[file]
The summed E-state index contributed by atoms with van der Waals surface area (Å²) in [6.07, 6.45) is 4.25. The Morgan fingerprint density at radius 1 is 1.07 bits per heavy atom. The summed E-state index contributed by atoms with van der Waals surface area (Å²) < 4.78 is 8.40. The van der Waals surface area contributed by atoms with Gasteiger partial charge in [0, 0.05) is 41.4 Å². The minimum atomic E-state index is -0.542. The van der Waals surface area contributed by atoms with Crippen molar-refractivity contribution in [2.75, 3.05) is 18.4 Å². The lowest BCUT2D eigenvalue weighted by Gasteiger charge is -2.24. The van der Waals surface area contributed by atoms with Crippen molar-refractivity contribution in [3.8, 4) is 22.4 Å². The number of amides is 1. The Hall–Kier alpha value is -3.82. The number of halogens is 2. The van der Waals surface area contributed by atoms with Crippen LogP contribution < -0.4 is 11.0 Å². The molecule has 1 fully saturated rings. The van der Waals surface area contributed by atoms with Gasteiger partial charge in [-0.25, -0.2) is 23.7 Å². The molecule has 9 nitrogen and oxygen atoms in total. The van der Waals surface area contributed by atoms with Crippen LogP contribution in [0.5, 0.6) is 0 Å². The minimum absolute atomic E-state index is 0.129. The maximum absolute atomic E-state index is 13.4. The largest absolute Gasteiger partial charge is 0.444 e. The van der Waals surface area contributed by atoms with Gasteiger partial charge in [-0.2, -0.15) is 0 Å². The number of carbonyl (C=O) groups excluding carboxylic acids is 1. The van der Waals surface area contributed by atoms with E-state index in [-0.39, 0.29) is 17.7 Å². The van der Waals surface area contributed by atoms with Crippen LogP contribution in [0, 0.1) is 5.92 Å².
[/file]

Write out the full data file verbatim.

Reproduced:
The summed E-state index contributed by atoms with van der Waals surface area (Å²) in [6.07, 6.45) is 4.25. The Morgan fingerprint density at radius 1 is 1.07 bits per heavy atom. The summed E-state index contributed by atoms with van der Waals surface area (Å²) < 4.78 is 8.40. The van der Waals surface area contributed by atoms with Gasteiger partial charge in [0, 0.05) is 41.4 Å². The minimum atomic E-state index is -0.542. The van der Waals surface area contributed by atoms with Crippen molar-refractivity contribution in [2.75, 3.05) is 18.4 Å². The lowest BCUT2D eigenvalue weighted by Gasteiger charge is -2.24. The van der Waals surface area contributed by atoms with Crippen molar-refractivity contribution in [3.8, 4) is 22.4 Å². The number of amides is 1. The Hall–Kier alpha value is -3.82. The number of halogens is 2. The van der Waals surface area contributed by atoms with Crippen LogP contribution < -0.4 is 11.0 Å². The molecule has 1 fully saturated rings. The van der Waals surface area contributed by atoms with Gasteiger partial charge in [-0.25, -0.2) is 23.7 Å². The molecule has 9 nitrogen and oxygen atoms in total. The van der Waals surface area contributed by atoms with Crippen LogP contribution in [0.5, 0.6) is 0 Å². The minimum absolute atomic E-state index is 0.129. The maximum absolute atomic E-state index is 13.4. The largest absolute Gasteiger partial charge is 0.444 e. The van der Waals surface area contributed by atoms with Gasteiger partial charge in [-0.2, -0.15) is 0 Å². The number of carbonyl (C=O) groups excluding carboxylic acids is 1. The van der Waals surface area contributed by atoms with E-state index in [-0.39, 0.29) is 17.7 Å². The van der Waals surface area contributed by atoms with Crippen LogP contribution in [0, 0.1) is 5.92 Å².